The first case (Case 1) arose in a 67-year-old female who was found to have a 1.6 cm area of heterogeneous grouped calcifications in the left breast on screening mammogram. She underwent stereotactic-guided core needle biopsies, which demonstrated high-grade ductal DCIS with clinging architectural pattern and comedo necrosis. She subsequently underwent left nipple-sparing mastectomy. Microscopic examination demonstrated high-grade DCIS with solid and clinging architecture and central comedo necrosis, spanning 1.8 cm in extent (Figure 1A). The second case (Case 2) arose in a 73-year-old female with a history of invasive ductal carcinoma of the left breast, who was found to have a focal architectural distortion within the upper inner right breast on diagnostic mammogram. She underwent stereotacticguided core needle biopsies, which demonstrated an incompletely excised radial scar with no atypical hyperplasia or malignancy. Wire-guided excisional biopsy was then performed. Microscopic examination showed a small focus of residual radial scar adjacent to the previous biopsy site. In both cases, in the area of the previous biopsy site, there was a complex, well-demarcated proliferation of epithelioid cells with increased cytologic atypia, surrounding collections of amorphous, pale eosinophilic material superficially resembling comedo necrosis (Figure 1B, Figure 3). To further characterize the epithelioid proliferation, immunohistochemical stains for AE1/AE3 (Agilent Technologies, Santa Clara, CA, 1:200 dilution) and CD68 (Leica Microsystems, Buffalo Grove, IL, prediluted) were performed. The epithelioid cells were negative for cytokeratin using the AE1/AE3 antibody and positive for CD68, consistent with a granulomatous reaction (Figure 2A-B, Figure 4A-B). Further stains for smooth muscle myosin heavy chain (Leica Microsystems, Buffalo Grove, IL, prediluted) and p63 (Leica Microsystems, Buffalo Grove, IL, prediluted) were negative, indicating lack of a myoepithelial layer in this focus and further supporting interpretation as granulomatous reaction rather than an intraductal process (Figure 2C-D, Figure 4C-D).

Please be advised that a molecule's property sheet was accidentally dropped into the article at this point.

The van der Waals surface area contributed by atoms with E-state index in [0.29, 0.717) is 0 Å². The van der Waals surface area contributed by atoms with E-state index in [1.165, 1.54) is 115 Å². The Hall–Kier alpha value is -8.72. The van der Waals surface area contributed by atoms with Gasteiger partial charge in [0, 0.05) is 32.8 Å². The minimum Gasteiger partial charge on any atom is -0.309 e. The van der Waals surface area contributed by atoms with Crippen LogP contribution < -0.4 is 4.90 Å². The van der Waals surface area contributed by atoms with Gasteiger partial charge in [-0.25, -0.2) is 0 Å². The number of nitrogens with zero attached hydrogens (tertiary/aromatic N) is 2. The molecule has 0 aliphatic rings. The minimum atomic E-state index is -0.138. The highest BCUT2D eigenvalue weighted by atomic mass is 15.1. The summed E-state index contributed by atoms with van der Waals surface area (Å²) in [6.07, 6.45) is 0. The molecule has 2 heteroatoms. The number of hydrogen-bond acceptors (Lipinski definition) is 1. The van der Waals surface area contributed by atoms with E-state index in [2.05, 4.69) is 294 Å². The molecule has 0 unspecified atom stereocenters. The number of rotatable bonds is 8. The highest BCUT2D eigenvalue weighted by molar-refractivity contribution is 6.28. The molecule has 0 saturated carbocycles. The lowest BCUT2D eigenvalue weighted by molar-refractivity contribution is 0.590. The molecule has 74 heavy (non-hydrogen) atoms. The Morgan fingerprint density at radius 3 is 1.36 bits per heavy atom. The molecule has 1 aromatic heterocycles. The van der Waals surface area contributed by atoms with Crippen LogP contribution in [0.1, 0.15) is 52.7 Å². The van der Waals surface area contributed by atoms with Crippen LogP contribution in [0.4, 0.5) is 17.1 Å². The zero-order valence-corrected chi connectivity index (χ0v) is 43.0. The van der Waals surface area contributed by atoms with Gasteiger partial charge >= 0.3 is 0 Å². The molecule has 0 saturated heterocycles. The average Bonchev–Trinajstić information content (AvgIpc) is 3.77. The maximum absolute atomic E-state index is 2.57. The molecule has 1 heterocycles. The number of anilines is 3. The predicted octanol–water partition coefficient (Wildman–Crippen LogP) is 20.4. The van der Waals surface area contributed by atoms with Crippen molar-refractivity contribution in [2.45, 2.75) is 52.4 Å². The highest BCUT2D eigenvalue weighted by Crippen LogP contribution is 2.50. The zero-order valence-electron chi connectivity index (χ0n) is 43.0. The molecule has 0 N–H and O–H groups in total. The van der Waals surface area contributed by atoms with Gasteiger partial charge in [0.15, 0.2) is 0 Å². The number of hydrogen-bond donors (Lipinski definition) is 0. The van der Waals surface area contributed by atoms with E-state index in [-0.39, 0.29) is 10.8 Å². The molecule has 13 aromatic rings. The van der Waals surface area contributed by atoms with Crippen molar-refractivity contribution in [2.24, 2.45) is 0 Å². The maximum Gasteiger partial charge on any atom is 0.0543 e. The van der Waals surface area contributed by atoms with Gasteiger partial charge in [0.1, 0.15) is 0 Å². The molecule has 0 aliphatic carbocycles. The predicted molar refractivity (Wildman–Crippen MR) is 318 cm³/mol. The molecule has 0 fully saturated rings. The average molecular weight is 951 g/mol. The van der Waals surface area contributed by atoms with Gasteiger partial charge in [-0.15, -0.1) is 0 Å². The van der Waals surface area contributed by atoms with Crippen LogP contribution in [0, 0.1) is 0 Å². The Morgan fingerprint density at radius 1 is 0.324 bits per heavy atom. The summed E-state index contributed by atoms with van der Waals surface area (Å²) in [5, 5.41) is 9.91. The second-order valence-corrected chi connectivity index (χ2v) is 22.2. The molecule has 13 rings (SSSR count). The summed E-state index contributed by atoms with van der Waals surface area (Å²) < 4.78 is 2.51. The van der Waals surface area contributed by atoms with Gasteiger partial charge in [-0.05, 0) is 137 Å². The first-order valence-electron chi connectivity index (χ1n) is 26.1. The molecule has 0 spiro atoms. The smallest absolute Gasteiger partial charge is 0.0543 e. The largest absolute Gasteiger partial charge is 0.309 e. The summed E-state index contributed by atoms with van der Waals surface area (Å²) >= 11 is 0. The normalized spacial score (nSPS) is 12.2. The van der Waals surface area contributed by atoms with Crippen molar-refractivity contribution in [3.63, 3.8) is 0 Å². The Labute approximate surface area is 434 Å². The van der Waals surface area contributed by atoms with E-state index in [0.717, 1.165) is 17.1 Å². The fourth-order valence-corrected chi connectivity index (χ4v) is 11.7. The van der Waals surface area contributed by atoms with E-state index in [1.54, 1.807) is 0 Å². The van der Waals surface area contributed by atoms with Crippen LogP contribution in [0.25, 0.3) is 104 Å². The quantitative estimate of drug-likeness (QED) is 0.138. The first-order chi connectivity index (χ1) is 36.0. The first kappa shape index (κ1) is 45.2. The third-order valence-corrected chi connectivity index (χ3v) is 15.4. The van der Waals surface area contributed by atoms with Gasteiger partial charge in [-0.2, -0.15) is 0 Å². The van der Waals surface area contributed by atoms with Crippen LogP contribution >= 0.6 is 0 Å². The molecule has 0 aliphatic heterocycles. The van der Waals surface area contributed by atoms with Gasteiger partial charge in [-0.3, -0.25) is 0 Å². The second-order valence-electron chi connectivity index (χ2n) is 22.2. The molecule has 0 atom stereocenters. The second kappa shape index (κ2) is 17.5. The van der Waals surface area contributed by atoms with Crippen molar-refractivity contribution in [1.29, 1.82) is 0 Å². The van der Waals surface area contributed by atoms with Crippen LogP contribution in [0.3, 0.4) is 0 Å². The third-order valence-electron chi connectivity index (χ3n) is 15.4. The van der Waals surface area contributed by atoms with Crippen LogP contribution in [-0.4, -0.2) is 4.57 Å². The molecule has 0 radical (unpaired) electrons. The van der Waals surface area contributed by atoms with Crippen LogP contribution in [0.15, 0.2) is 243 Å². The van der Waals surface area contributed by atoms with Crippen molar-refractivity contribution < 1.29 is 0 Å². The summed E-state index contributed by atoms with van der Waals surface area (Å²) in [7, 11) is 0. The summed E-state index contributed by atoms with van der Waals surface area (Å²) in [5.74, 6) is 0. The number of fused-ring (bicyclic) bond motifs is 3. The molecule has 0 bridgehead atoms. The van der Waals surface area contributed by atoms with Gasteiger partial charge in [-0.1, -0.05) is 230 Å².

Our cases demonstrated an unusually extensive granulomatous inflammation at the previous biopsy site morphologically resembling DCIS. Biopsy site changes in the breast typically include hemorrhage, fat necrosis, granulation tissue, and fibrous parenchymal scars [1,2]. Polymer or hydrogel marking devices placed during biopsies often induce a histiocytic and foreign body multinucleated giant cell reaction; well-formed granulomas are seen in a small minority (5%) of cases . Many other biopsy site-related changes can also raise a differential of carcinoma. These include atypical small duct-like structures within granulation or fibrous tissue, artifactual displacement of epithelial cells into the surrounding stroma or vascular spaces, and squamous metaplasia of ductal-lobular units [1,2]. To the best of our knowledge, granulomatous reaction at a biopsy site mimicking malignancy has not been previously documented in the literature.